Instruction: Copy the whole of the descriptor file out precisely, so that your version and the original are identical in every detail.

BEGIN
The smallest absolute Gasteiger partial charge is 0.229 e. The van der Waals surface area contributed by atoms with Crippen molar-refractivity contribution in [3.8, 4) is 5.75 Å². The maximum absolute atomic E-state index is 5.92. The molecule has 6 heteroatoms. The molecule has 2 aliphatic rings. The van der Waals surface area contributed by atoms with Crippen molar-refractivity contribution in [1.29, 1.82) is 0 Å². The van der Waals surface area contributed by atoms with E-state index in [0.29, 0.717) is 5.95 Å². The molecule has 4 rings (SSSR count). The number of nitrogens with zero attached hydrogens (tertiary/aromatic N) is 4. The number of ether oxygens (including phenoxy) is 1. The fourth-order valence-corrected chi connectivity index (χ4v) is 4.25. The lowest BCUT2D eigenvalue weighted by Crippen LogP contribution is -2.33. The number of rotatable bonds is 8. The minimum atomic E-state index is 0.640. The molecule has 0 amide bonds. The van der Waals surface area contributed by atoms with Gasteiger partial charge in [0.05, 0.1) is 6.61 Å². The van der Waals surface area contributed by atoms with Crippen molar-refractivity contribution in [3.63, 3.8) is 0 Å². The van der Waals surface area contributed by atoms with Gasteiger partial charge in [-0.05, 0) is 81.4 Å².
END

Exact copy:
The smallest absolute Gasteiger partial charge is 0.229 e. The van der Waals surface area contributed by atoms with Crippen molar-refractivity contribution in [3.8, 4) is 5.75 Å². The maximum absolute atomic E-state index is 5.92. The molecule has 6 heteroatoms. The molecule has 2 aliphatic rings. The van der Waals surface area contributed by atoms with Crippen molar-refractivity contribution in [1.29, 1.82) is 0 Å². The van der Waals surface area contributed by atoms with E-state index in [0.29, 0.717) is 5.95 Å². The molecule has 4 rings (SSSR count). The number of nitrogens with zero attached hydrogens (tertiary/aromatic N) is 4. The number of ether oxygens (including phenoxy) is 1. The fourth-order valence-corrected chi connectivity index (χ4v) is 4.25. The lowest BCUT2D eigenvalue weighted by Crippen LogP contribution is -2.33. The number of rotatable bonds is 8. The minimum atomic E-state index is 0.640. The molecule has 0 amide bonds. The van der Waals surface area contributed by atoms with Gasteiger partial charge in [0.05, 0.1) is 6.61 Å². The van der Waals surface area contributed by atoms with Crippen molar-refractivity contribution in [3.63, 3.8) is 0 Å². The van der Waals surface area contributed by atoms with Gasteiger partial charge in [-0.05, 0) is 81.4 Å².